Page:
Spooky’s Halloween Trifecta Part I: The Costume Contest
Halloween ain’t shit without costumes, and it’s been that way since it was born. The costume, as opposed to the disguise, is in its tread assertive and instructive. It began (possibly, anyway) when medieval destitutes took advantage of a morbid church holiday to fleece people for food by dressing like dead relatives. And they need not speak for the dead in a direct sense. A ghost in your soul is a dead part of yourself, or a vagary that never had chance to live. Or at least, haven’t had the chance yet. How many kids do you see lining up for the sucrose dole dressed in fun-size uniforms of jobs they’ll never have? The inner spirit finds its chance to shout to the conscious mind from its cranial casket, in ways veiled, cyphered, or open.
Now, ask yourself: How different is a pack of emaciated Germanic stragglers begging for handouts from their neighbors dressed in grave rags and ashen makeup any different from your typical touring merch table? Metal runs on costumes, like every other performing art. The most important at this stage in history, though, is nostalgia. What is nostalgia but a costume of the memory? It’s a surface sheen, a replaceable skin, and in that same ghostly way, it can let you feel longing for memories that aren’t even yours. To start off this little triptych of a Samhain album roundup (nah, not that kind but kudos for your taste), here are the best-dressed of this year, the most admirable masqueraders hoping to find themselves in a memory of someone else.
Parish – Parish
The creeping and comforting overtones of Parish hail from the firmament of British occult retro-rock. Before the consolidated heavy sound had taken its first steps, back when the only Black Sabbath was just some forgotten Karloff cash-in, there was the kind of shaggy-but-not-wild rockers that peddled moody fuzz swingers around the isle. True, their eponymous debut definitely feels no shame about busting out the funerary Iommi dirge here and there, but the heaviness is overall pretty limited. There’s a light bit of “sinister cult” dusting over everything, hardly the main focus of the record, but I will say that all of these instruments do sound like they were dug out of a church gospel closet and plugged in as-is, in terms of clear-cut tone.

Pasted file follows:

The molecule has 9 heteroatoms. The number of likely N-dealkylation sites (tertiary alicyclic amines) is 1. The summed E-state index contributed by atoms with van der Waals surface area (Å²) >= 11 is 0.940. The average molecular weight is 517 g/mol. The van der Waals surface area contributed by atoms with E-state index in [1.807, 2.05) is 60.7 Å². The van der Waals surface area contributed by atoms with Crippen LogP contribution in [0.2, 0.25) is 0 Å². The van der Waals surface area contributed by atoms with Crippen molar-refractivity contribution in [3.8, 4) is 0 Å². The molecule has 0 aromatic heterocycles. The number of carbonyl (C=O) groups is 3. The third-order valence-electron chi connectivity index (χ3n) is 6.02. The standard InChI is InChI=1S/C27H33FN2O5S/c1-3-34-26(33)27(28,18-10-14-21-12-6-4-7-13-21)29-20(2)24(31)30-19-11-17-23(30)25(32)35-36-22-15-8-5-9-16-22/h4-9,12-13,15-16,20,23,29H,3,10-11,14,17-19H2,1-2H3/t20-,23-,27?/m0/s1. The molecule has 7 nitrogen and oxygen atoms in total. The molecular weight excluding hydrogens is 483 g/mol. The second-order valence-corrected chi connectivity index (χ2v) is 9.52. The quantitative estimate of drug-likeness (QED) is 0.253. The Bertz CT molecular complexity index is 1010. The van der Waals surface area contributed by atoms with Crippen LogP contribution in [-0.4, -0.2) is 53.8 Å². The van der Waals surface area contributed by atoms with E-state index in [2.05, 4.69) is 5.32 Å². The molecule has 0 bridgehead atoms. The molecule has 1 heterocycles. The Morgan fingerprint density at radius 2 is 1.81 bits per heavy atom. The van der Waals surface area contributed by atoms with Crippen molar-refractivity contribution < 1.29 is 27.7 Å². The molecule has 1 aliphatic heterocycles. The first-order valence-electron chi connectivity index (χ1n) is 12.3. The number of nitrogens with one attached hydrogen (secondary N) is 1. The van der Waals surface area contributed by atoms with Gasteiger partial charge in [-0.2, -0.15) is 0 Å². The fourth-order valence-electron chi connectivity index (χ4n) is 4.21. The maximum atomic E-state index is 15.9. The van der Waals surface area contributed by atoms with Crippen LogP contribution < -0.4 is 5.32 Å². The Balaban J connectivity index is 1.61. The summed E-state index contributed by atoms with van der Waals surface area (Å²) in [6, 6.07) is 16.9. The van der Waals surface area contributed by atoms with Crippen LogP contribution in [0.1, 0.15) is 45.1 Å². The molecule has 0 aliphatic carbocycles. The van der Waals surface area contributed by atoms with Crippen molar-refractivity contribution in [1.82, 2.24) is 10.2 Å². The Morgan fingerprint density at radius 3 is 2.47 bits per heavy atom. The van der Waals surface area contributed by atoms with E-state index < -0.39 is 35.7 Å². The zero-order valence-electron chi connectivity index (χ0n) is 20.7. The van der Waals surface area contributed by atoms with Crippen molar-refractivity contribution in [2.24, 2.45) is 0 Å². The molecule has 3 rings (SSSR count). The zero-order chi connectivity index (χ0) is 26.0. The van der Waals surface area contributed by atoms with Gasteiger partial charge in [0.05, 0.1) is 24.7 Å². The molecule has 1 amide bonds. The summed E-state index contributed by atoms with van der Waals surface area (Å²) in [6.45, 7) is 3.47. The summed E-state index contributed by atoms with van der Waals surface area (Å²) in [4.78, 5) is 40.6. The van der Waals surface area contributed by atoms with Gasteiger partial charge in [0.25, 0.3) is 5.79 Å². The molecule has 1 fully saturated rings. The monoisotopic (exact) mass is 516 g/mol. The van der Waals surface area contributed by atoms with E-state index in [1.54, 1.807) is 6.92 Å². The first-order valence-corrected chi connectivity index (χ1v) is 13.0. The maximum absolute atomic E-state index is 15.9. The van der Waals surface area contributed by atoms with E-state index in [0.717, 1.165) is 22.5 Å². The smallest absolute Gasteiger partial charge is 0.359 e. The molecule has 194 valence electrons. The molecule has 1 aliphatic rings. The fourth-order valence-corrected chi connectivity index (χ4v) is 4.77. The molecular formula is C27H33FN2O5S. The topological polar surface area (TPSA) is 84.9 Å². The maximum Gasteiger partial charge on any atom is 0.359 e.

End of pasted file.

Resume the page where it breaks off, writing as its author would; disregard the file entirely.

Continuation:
For its restraint, its deployment of rustic folk horror yarns across antique blues rock that barely brushes at the psychedelic, Parish shows a talent for effective understatement. The sound has a small-town remoteness, the pulse as steady as an insomniac pacing the night away on the only cobbled street in her hamlet. The grooves come workmanlike, with weighty river stones in their boots, big on crisp pentatonic boxwork that let them slot into one another cleanly. The little melodies are tightly controlled, but give off a relaxed weariness at the same time, just from their simplicity.
The horror aesthetic displayed here leans on the restlessness between the quietly looming and the peacefully unassuming, the dark secret that inescapably permeates the very air of your country islet, but which no one of the townies dare speak aloud. Stylistically, the album stands on a teetering precipice where, like the waxing moon, the guitar gets bigger, the bass and drums more forceful, until the true dawn of doom plays out again somewhere between the riffs.
Best for: Trudging down the old dirt road to your traveler’s lodge, bathed in white moonlight, as the shadow of the chapel’s highest parapet chases after you, a clear, unhurried gloom.
Riders Of Rohan – Riders Of Rohan